Modernity’s self-imposed limits, one of which was to declare philosophy and theology incommensurate, or at any rate not on speaking terms, simultaneously explain its crisis and its inability to understand it. Voegelin’s ambitious political and philosophic endeavor aimed to reunify the two disciplines, and by so doing move Western man back in line with the revelatory and philosophical traditions that had made him so successful. He came to believe that the truth of reality was revealed in a simple precept: The basis of order is found in the “ground of being”, which is the divine. Only through conscious interaction with the divine can man know truth. Ancient Greek philosophy and the Mosaic revelation are both required to comprehend this actuality; applying the logic of this world to a truth beyond it is the necessary formula.
In his reverence for the ancients, Voegelin is sometimes likened to Leo Strauss, but the comparison becomes strained once it moves beyond the superficial. Strauss once claimed (on a bad day, one would hope) that Maimonides could not be a Jew by religion because he took philosophy seriously. Strauss immersed himself in philosophical esoterica in presumed opposition to theology, perhaps in hopes that its shimmering, elusive status would rub off on him—as indeed it has for some. While Voegelin’s highly esoteric writing style belied it, he had little use for gnostic shenanigans.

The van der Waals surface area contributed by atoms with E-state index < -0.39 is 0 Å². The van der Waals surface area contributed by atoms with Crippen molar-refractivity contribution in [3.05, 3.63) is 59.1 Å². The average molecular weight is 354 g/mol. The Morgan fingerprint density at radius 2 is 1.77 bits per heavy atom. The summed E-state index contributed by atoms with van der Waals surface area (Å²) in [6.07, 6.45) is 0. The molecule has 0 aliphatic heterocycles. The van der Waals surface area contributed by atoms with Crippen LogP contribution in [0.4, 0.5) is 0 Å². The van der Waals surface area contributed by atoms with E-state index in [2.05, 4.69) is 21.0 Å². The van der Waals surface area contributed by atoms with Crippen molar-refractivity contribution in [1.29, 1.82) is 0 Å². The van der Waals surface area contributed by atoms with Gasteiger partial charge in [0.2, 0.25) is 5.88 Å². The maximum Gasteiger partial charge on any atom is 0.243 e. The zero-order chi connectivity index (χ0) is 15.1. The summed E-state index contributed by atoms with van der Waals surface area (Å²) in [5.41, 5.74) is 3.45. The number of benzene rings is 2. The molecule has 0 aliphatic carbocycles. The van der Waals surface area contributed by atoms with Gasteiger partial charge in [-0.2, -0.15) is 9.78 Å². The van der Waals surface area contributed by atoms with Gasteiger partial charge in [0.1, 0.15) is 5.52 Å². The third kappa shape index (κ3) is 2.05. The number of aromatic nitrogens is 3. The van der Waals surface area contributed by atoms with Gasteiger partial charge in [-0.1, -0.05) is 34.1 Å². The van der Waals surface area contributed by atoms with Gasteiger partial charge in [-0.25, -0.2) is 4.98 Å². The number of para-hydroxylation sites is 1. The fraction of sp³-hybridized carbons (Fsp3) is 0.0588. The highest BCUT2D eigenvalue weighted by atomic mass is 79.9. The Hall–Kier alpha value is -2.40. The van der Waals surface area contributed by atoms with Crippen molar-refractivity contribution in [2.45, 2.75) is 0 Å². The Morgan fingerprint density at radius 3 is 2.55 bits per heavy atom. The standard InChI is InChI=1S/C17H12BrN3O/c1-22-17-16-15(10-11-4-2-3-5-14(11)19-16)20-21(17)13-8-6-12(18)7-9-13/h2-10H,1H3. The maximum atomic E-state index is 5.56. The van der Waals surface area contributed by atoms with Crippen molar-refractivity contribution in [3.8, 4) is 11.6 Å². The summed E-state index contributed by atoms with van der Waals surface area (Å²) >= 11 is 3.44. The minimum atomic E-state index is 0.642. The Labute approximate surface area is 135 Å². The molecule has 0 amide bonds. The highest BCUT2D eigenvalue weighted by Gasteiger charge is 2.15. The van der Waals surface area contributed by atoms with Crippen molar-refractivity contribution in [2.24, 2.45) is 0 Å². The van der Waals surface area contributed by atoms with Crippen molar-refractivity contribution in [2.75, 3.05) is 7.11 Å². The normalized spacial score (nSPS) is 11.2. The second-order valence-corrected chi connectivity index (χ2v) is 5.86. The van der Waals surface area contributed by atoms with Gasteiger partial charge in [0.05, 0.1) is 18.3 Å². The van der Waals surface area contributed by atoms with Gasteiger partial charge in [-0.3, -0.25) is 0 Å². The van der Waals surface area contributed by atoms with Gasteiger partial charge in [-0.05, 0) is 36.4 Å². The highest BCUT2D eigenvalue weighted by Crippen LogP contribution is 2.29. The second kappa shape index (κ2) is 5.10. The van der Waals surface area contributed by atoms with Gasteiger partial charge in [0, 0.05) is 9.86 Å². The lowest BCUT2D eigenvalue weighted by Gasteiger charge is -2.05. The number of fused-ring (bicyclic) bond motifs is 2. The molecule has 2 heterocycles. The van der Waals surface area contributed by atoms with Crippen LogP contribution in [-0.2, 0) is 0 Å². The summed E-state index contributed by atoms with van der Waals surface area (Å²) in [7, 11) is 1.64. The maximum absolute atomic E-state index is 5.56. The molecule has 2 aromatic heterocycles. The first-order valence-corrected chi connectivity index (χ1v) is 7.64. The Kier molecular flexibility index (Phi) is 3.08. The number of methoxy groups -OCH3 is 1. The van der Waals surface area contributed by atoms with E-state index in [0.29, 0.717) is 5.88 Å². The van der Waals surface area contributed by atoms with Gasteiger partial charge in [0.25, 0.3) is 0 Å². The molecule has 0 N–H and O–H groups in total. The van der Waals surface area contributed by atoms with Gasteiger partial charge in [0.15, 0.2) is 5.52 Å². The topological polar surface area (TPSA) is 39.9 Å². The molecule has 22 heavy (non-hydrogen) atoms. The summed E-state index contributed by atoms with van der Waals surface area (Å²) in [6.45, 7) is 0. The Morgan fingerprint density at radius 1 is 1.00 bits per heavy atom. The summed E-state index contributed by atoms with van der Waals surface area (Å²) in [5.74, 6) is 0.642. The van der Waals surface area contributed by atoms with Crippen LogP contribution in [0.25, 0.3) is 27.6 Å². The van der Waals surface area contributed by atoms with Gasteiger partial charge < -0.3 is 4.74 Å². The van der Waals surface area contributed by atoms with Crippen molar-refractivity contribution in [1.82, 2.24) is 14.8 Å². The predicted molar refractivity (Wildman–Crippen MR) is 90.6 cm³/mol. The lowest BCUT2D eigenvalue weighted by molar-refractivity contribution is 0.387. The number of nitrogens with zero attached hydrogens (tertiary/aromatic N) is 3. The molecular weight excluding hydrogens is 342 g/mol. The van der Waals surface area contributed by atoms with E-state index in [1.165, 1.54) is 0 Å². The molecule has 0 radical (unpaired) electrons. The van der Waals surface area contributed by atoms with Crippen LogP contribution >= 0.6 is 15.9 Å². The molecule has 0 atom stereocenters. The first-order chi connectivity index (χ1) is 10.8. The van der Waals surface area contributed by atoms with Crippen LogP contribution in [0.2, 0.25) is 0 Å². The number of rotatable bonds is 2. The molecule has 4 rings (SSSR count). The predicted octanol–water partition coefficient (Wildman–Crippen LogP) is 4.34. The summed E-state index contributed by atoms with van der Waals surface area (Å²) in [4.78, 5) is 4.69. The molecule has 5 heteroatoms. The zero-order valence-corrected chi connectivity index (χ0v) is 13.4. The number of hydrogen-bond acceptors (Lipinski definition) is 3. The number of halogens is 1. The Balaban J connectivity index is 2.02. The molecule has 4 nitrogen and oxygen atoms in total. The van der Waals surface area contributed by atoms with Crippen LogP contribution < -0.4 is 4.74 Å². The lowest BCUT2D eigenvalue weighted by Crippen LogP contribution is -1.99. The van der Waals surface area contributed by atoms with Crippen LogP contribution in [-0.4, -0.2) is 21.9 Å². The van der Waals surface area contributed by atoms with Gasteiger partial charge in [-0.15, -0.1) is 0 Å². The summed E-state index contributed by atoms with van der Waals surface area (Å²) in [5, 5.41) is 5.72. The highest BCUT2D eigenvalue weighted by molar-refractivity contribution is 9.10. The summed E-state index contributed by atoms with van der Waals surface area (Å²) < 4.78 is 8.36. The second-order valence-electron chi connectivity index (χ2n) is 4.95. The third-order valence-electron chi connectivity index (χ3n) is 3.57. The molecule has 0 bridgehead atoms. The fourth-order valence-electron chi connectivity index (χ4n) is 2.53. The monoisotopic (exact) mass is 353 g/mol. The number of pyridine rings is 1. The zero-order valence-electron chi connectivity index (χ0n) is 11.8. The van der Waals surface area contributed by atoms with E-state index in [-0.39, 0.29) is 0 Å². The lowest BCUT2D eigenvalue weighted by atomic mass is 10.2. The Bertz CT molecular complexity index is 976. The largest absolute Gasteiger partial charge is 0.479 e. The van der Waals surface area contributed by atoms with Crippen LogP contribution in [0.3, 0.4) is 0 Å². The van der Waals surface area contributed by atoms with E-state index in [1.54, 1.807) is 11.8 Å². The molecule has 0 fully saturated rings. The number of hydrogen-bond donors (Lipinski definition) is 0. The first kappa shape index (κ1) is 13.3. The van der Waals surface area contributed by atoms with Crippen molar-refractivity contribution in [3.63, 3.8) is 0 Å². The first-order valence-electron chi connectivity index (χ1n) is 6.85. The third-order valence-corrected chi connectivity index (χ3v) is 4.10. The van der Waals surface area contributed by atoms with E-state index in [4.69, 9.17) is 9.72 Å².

At the heart of modern Western civilization’s dramatic struggle to maintain its inherited understanding of truth, Voegelin believed, were new gnostic attempts to replace traditional truths with a new formula for order that rejected any notion of divine partnership. Voegelin’s personal and professional “resistance” to the untruth he saw in modern Gnosticism—better known then as now as supposedly secular, utopian ideologies, namely Marxism and fascism—led him to seek a deeper understanding of the process by which humanity comes to know the structure of reality and its attendant symbols and indices. Voegelin examined the best our ancestors had to offer in tempering humanity’s darker angels. His examination, he hoped, would reveal how to avoid the catastrophe of these dark angels becoming our political rulers.
For Voegelin, only a rejuvenation of both traditional Greek philosophy and Christian morality and revelatory experiences could stem the tide against disorder and inhumanity. Voegelin diagnosed the problem and offered a means to understand both what we have lost and what we stand to gain through the noetic and pneumatic participation in consciousness with the divine nous. Sound complicated? It is, and the philosophical and theological concepts he uses require some explanation.